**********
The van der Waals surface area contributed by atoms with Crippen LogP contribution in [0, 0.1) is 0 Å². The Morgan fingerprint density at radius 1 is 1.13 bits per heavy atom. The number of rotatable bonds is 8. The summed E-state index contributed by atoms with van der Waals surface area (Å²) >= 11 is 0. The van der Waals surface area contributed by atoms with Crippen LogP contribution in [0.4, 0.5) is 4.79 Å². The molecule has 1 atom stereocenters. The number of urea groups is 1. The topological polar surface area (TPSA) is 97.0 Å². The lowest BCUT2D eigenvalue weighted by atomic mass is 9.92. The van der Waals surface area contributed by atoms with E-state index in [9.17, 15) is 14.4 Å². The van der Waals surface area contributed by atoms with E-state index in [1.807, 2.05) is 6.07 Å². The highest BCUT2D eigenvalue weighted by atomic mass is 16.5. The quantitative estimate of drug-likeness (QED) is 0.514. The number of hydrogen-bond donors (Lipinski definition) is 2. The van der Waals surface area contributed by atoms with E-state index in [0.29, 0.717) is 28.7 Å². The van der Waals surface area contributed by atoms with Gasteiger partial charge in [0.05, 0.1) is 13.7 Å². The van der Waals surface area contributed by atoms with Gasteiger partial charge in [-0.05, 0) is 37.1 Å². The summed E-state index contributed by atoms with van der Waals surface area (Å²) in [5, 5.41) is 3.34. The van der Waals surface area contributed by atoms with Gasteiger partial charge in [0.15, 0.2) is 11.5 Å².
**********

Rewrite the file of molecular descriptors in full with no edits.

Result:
The van der Waals surface area contributed by atoms with Crippen LogP contribution in [0, 0.1) is 0 Å². The Morgan fingerprint density at radius 1 is 1.13 bits per heavy atom. The number of rotatable bonds is 8. The summed E-state index contributed by atoms with van der Waals surface area (Å²) >= 11 is 0. The van der Waals surface area contributed by atoms with Crippen LogP contribution in [0.4, 0.5) is 4.79 Å². The molecule has 1 atom stereocenters. The number of urea groups is 1. The topological polar surface area (TPSA) is 97.0 Å². The lowest BCUT2D eigenvalue weighted by atomic mass is 9.92. The van der Waals surface area contributed by atoms with E-state index in [9.17, 15) is 14.4 Å². The van der Waals surface area contributed by atoms with E-state index in [1.807, 2.05) is 6.07 Å². The highest BCUT2D eigenvalue weighted by atomic mass is 16.5. The quantitative estimate of drug-likeness (QED) is 0.514. The number of hydrogen-bond donors (Lipinski definition) is 2. The van der Waals surface area contributed by atoms with E-state index in [0.29, 0.717) is 28.7 Å². The van der Waals surface area contributed by atoms with Gasteiger partial charge in [0.05, 0.1) is 13.7 Å². The van der Waals surface area contributed by atoms with Gasteiger partial charge in [-0.05, 0) is 37.1 Å². The summed E-state index contributed by atoms with van der Waals surface area (Å²) in [5, 5.41) is 3.34. The van der Waals surface area contributed by atoms with Gasteiger partial charge in [0.15, 0.2) is 11.5 Å².